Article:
I’ve had a 30-year love-hate relationship with mission statements. I love it when a mission statement defines a business so well that it feels like strategy—which does happen—and I hate it when a mission statement is generic, stale, and completely useless. Some of the best mission statements also extend themselves to include fourth and fifth dimensions: what the company does for its community, and for the world.
Developing your company’s first mission statement, or writing a new or revised one, is your opportunity to define the company’s goals, ethics, culture, and norms for decision-making.
The comic strip “Dilbert” has had a field day making fun of them: Image: DILBERT © Scott Adams. You don’t have to actually write the story—it’s definitely not included in the mission statement—but do think it through: Imagine a real person making the actual decision to buy what you sell.
Use your imagination to see why she wants it, how she finds you, and what buying from you does for her. And keep that in mind for the actual mission statement wording: “The more concrete, the better.” A really good market-defining story explains the need, or the want, or—if you like jargon—the so-called “why to buy.” It defines the target customer, or “buyer persona.” And it defines how your business is different from most others, or even unique.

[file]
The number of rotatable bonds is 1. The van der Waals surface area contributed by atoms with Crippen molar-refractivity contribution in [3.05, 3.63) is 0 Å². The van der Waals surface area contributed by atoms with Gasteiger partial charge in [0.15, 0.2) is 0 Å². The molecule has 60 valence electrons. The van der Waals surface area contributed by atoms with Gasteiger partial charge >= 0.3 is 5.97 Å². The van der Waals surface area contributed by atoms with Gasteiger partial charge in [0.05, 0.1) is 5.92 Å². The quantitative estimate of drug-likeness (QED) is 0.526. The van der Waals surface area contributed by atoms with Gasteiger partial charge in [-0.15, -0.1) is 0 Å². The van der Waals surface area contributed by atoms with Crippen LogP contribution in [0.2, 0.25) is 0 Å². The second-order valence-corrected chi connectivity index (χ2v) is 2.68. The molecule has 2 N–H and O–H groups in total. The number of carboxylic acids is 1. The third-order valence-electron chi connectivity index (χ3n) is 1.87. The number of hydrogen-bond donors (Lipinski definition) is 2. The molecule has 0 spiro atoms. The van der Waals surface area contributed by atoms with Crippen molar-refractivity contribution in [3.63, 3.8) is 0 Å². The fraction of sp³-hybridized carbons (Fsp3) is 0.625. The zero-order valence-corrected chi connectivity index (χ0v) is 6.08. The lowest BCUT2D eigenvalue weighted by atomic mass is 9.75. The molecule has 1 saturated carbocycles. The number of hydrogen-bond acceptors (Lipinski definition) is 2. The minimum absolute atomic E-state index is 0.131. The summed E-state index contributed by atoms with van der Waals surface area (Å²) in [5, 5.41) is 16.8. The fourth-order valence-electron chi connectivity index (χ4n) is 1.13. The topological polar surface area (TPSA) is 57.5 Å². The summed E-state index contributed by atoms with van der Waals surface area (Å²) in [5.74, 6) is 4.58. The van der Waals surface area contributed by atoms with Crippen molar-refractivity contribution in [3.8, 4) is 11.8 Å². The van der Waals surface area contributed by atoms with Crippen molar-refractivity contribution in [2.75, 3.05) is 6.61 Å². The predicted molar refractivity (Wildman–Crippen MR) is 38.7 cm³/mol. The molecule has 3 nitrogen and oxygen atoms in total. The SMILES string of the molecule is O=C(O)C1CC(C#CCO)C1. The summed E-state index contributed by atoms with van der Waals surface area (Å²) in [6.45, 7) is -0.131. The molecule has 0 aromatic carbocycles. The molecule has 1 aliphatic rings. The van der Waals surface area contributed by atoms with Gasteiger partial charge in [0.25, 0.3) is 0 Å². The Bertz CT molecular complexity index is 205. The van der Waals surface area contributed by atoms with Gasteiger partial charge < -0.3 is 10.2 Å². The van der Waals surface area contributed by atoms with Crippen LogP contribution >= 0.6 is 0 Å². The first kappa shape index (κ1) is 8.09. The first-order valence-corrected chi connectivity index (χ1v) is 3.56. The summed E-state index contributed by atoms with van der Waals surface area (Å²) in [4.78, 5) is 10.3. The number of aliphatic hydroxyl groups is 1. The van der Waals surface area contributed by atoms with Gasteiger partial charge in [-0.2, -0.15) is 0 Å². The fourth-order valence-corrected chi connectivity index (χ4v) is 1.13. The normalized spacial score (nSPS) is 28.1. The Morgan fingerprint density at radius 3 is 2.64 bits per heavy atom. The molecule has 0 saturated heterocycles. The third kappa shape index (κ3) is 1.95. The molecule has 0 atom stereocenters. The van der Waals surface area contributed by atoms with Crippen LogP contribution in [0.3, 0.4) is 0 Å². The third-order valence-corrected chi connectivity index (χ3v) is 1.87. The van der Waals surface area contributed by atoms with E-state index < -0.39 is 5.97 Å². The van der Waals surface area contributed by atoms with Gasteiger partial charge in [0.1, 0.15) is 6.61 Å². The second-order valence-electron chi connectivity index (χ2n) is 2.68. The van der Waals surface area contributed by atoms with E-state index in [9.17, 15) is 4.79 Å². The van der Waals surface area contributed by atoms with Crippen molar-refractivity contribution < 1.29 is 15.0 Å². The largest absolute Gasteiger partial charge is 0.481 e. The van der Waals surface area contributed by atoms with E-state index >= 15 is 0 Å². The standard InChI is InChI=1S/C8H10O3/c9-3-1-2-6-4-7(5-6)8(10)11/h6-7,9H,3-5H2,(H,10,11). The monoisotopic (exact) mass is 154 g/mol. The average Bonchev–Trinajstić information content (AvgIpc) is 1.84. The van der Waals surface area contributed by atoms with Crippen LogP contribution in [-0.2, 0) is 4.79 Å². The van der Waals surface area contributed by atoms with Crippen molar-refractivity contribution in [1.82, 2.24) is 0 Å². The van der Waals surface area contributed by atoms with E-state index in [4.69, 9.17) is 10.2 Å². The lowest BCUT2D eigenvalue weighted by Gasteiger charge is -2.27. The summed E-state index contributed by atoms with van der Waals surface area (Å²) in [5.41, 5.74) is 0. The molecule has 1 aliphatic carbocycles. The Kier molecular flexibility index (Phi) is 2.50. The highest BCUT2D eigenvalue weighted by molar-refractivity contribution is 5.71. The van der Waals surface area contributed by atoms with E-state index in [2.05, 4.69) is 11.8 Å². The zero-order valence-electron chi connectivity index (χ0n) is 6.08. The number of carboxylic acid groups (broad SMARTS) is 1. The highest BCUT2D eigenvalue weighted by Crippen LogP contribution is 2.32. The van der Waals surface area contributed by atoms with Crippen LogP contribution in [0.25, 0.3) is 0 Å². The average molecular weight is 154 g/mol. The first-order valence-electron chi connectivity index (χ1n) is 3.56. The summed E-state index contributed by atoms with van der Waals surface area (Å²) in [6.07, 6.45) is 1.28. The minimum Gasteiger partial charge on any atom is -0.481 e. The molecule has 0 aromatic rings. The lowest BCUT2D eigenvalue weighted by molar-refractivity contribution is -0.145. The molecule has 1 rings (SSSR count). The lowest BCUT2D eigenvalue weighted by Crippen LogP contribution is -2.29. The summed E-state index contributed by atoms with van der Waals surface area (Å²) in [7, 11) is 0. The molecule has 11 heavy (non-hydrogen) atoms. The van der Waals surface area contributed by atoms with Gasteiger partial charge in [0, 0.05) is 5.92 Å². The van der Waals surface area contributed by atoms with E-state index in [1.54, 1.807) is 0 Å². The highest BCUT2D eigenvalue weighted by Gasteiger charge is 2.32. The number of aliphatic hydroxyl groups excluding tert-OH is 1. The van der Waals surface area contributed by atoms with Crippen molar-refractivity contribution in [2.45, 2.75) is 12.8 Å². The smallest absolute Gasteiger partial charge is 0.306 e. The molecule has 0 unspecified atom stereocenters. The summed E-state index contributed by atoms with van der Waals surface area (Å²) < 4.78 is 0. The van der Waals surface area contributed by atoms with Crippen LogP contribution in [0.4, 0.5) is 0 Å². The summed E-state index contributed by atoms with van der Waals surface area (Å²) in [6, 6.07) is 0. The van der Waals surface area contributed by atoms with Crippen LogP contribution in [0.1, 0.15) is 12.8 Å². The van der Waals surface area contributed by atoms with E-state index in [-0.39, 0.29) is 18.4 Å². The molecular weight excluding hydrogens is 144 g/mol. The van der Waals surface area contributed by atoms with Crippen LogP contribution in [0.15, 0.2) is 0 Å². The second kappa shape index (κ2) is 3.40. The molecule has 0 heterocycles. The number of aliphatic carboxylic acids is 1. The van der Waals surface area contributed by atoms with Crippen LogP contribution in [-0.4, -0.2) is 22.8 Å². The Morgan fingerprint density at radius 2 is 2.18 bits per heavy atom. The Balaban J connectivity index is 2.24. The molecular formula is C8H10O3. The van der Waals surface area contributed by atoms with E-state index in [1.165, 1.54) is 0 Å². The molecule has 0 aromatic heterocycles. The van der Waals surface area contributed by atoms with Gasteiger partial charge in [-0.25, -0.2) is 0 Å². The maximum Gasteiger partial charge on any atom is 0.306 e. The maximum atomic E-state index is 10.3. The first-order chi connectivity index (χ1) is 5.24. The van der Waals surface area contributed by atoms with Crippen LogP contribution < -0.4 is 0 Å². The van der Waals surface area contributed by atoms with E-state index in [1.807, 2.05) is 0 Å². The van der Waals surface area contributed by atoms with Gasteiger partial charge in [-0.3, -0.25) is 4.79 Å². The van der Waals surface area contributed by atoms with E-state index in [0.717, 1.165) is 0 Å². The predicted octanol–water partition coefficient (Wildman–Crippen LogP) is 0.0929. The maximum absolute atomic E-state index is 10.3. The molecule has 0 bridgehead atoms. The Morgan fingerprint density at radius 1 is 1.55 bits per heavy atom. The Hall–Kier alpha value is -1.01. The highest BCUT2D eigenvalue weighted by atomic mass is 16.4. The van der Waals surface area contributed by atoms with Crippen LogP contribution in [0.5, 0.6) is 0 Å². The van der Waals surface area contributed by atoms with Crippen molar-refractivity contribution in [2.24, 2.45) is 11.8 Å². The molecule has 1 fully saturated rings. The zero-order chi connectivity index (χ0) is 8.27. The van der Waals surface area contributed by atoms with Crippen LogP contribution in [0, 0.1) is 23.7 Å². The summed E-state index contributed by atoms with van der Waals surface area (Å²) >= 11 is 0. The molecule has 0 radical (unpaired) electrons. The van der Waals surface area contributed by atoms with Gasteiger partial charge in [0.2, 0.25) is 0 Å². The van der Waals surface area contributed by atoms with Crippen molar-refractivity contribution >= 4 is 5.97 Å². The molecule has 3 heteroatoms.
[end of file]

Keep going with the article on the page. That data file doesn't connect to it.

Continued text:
Don’t just say it, especially if it isn’t important or always true.
For example, Apple Computer’s 2017 mission statement is: “Apple designs Macs, the best personal computers in the world, along with OS X, i Life, i Work and professional software.
That’s because the mission statement can serve as a reminder—for owners, supervisors, and workers—and as a lever for self-enforcement.
If you have a special view on your relationship with employees, write it into the mission statement.
The daily routine of business gets in the way sometimes, and a quick refresh with the mission statement helps a person take a step back and remember what’s most important: the organization has a purpose.
That a traditional business plan often includes a mission statement isn’t a reason to do one. The vast majority of the mission statements are just meaningless hype that could be used to describe any business in the category.